Our search for QTLs by multi-parent linkage mapping proved to be efficient in oil palm given the relatively large number of QTLs identified when compared with those from a single bi-parental cross. The larger population size of the multi-parent system provides greater detection power for the QTLs of a given parent shared by several crosses. On the other hand, the multi-parent method does not alleviate (or only slightly alleviates) the strong consequences of the small number of individuals per cross in our system, which explains why QTLs could be identified by one model but not the other. Many QTLs that were identified by the within-family model were not detected by the across-family model. Chances are for those to be artifacts due to the small sample size and less dense linkage map. This is even clearer because the environmental effect has been eliminated. If not artifacts, they could be explained according to the theoretical simulations by Muranty (1996): the power of detection of a given QTL decreases with the rising number of parents for QTLs whose effects are small, especially when the family size is small. In addition, it is surprising that very few QTL were identified in more than one cross. More number of QTLs should be shared among crosses having common parents. Despite not significant, the maximum F values often observed in other crosses, at the same position than the QTL evidenced in a given cross, are a strong indication that QTLs are effectively shared but not significantly evidenced due to the small sample size again. Muranty (1996) and Melchinger et al. (1998) demonstrated also through simulation studies that, even with large numbers of individuals, the statistical power of QTL detection remains modest for QTLs with limited effects. If a QTL was detected in a given family, it in fact had little chance of also being detected in one or more other families. In our study, we started by estimating the parent marker phases separately in each of the crosses. This practical approach may have generated a few errors. False QTLs might undoubtedly have occurred but no more than a few. This point needs to be checked by using new statistical methods for phase estimation in multiple-cross data (such as that carried out by Wu et al. (2002) using a maximum likelihood method) and by repeating the detection experiment on an independent dataset.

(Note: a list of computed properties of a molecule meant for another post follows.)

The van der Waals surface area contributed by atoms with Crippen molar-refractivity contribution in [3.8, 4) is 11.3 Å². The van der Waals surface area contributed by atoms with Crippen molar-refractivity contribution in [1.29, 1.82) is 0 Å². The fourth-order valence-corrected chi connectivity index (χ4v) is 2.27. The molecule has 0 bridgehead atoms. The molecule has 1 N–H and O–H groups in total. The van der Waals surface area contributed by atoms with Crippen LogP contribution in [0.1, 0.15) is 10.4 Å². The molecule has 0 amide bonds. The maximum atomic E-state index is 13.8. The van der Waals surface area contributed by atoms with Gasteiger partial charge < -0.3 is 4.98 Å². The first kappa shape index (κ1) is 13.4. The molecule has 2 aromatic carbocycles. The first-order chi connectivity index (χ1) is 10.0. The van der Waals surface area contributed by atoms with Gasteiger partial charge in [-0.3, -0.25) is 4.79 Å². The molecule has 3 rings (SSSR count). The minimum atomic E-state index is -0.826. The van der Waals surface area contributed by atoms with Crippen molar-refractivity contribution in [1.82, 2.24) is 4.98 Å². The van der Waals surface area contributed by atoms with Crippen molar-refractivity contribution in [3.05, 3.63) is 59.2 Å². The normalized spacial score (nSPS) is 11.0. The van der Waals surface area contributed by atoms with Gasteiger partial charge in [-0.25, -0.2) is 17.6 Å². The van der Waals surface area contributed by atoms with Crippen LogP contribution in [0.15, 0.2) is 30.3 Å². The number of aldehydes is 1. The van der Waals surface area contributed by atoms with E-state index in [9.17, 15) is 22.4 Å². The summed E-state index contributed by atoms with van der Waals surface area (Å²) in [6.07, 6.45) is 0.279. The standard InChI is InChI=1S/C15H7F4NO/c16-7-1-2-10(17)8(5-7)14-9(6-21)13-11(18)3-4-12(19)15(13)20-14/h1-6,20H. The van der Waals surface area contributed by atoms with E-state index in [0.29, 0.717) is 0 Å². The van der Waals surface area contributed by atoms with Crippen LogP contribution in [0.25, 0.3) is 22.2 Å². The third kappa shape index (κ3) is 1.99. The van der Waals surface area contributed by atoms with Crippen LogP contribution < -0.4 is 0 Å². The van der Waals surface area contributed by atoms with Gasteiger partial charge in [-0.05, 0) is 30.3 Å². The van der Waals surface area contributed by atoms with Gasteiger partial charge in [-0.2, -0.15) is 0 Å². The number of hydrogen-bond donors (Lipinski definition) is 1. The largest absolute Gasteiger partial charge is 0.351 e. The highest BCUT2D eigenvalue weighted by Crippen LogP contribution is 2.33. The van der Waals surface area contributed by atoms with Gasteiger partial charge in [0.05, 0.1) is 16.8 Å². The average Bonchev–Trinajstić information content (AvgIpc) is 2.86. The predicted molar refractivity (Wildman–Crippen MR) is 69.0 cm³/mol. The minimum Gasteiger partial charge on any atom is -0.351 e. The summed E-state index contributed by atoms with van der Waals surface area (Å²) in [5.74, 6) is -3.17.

We will not compare our QTL results with those obtained on a single cross by Rance et al. (2001) or Singh et al. (2009). Indeed, there is about no common markers between our respective genetic maps allowing to align linkage groups and to compare QTLs. A good strategy for our teams to do so would be to re-analyse our respective mapping populations using a common set of co-dominant markers, such like SSR markers, quite dense and well-distributed along the genome.